In the news: "Why It's So Hard to Make an Endowment More Socially Responsible"

Originally published at The New York Times
January 31, 2020 by Ron Lieber

nyt_20200131.pngStudents at the University of the South sought more transparency and sustainability. Were they too polite?

SEWANEE, Tenn. — In 2013, the Board of Regents at the University of the South endorsed a sustainability plan. The school pledged, among many other things, to disclose its endowment holdings and initiate a communitywide discussion about whether those investments matched its values and commitment to the environment.

That debate mostly didn’t happen, at least not to the students’ satisfaction.

So last year, a group of undergraduates began to press for change. They produced a detailed 20-page report and initiated student and faculty resolutions requesting that the school, which is commonly known as Sewanee, do what it had already said it wanted to do with its more than $400 million endowment.

What they told me about their experience should be a warning to any students or alumni who think that a wholesale shift in endowment investing strategy will be an easy thing to accomplish. Get ready for a slog — one that might include portfolio modeling assignments, distracted university leadership and maybe even some name-calling.

Excerpt:

But activism around socially responsible investing (and divesting) is not just a blue-state phenomenon. An organization called Divest Ed, which maps the movement, shows a double-digit number of colleges and universities where students have raised these issues in states that often (or almost always) vote Republican.


Over the past year, the school’s board has assigned the Sewanee students research tasks that professionals could handle much more quickly. The head of the Board of Regents said he had never seen a copy of the proposal that the students had labored over. And in one meeting last year, two of the undergraduates felt that the school’s treasurer — who called them “militant” — had threatened consequences for pursuing a faculty resolution on the issue.

Officials at the school said they never intended to silence or stonewall the undergraduates. So how did it come to pass that they felt nobody was taking them seriously enough?

Sewanee, a school with about 1,700 undergraduates that owns 13,000 acres of vistas and Tennessee forest known simply as the Domain, is a world away from the Connecticut field that climate activists stormed during the most recent Harvard-Yale football game. It is no University of California, either, where fossil-fuel divestment is already in progress.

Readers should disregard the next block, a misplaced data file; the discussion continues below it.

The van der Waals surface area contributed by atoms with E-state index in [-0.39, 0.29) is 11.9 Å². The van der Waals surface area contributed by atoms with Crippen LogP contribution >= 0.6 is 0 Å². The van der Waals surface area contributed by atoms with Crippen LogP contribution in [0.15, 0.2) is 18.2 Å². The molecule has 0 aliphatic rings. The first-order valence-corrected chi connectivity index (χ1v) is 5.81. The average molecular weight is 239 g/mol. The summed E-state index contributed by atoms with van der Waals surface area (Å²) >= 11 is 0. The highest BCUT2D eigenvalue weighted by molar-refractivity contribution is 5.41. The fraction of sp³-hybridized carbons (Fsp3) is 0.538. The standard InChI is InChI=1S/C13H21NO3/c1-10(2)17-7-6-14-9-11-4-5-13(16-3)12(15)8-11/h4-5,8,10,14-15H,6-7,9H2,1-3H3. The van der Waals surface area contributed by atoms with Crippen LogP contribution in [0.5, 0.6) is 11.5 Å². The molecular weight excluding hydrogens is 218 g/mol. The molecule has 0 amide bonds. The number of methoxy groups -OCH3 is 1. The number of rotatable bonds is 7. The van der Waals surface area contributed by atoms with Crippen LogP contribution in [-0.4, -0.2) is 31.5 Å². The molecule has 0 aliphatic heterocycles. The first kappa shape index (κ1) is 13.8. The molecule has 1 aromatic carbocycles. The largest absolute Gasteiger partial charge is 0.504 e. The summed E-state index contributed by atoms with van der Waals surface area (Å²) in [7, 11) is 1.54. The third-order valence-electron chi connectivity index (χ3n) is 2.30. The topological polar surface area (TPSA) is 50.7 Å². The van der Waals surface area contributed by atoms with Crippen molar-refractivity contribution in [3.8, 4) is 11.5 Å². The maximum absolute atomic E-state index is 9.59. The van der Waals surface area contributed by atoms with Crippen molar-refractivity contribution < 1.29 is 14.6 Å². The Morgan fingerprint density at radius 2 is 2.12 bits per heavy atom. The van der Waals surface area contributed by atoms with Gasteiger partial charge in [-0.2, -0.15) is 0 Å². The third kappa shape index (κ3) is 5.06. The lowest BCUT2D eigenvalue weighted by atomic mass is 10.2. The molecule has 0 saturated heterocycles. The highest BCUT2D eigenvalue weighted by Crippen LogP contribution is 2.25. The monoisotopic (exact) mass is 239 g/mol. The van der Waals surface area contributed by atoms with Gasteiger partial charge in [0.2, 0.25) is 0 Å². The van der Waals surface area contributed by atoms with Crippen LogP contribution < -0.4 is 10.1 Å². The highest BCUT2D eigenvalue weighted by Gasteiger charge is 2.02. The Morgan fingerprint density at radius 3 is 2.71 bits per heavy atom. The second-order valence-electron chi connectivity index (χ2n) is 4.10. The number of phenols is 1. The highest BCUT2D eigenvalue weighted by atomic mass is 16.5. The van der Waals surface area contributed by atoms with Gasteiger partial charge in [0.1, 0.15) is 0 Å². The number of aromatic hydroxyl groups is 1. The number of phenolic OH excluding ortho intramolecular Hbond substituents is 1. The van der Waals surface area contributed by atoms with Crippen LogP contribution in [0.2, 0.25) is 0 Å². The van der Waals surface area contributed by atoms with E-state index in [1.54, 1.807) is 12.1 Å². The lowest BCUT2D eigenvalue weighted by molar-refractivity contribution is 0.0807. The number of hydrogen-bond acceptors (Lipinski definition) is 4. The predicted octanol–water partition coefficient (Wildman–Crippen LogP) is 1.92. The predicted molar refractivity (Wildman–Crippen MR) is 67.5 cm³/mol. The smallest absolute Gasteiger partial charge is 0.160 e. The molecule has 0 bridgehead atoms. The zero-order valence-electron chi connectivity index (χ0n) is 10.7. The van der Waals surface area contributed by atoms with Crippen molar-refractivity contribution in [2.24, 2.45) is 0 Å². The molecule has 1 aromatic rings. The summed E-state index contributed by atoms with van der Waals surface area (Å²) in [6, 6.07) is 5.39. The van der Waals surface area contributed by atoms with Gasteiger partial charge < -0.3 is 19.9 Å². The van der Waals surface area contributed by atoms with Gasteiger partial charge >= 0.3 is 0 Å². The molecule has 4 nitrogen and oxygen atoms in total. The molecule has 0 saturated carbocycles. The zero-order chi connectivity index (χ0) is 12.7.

But activism around socially responsible investing (and divesting) is not just a blue-state phenomenon. An organization called Divest Ed, which maps the movement, shows a double-digit number of colleges and universities where students have raised these issues in states that often (or almost always) vote Republican.

Even in more liberal environs, these discussions can take time. The debate at Middlebury College in Vermont went on at least as long as Sewanee’s before the school chose to begin divesting. In Washington State, the overseers at Whitman College moved a bit faster and did more than the students had asked, moving away not just from coal but from fossil fuels generally.

When Wilder McCoy, a senior, became involved with the Sewanee student group, it had the word “divest” in its name — which they worried could come off as combative. The students eventually renamed their group the Socially Conscious Investment Club, in hopes of signaling their desire for cooperation.

“We really bought into the ethos of trying to make change from inside rather than outside, or taking more of a rah-rah approach,” Mr. McCoy said.

Nevertheless, some school officials didn’t look kindly on their call for campus votes.

E. Douglas Williams, the school’s treasurer, asked to meet Mr. McCoy and another student, Jackson Campbell, early last year. In that meeting, according to the pair, Mr. Williams said that bringing a faculty resolution was “militant.” They said Mr. Williams, who is also an economics professor, had also made pointed remarks about how much they gained from being at the university and how their actions reflected back on them. Mr. McCoy, who had a scholarship pending, said he had taken Mr. Williams’s words as a veiled threat about their status on campus. It worried him enough that he took his concerns to a dean.

When I asked Mr. Williams about that meeting, he told me that he would never threaten a student and that he had reached out to the pair afterward to apologize for the way they felt about the encounter. He also denied using the term “militant” — then called me back within an hour to say he had, in fact, used the word.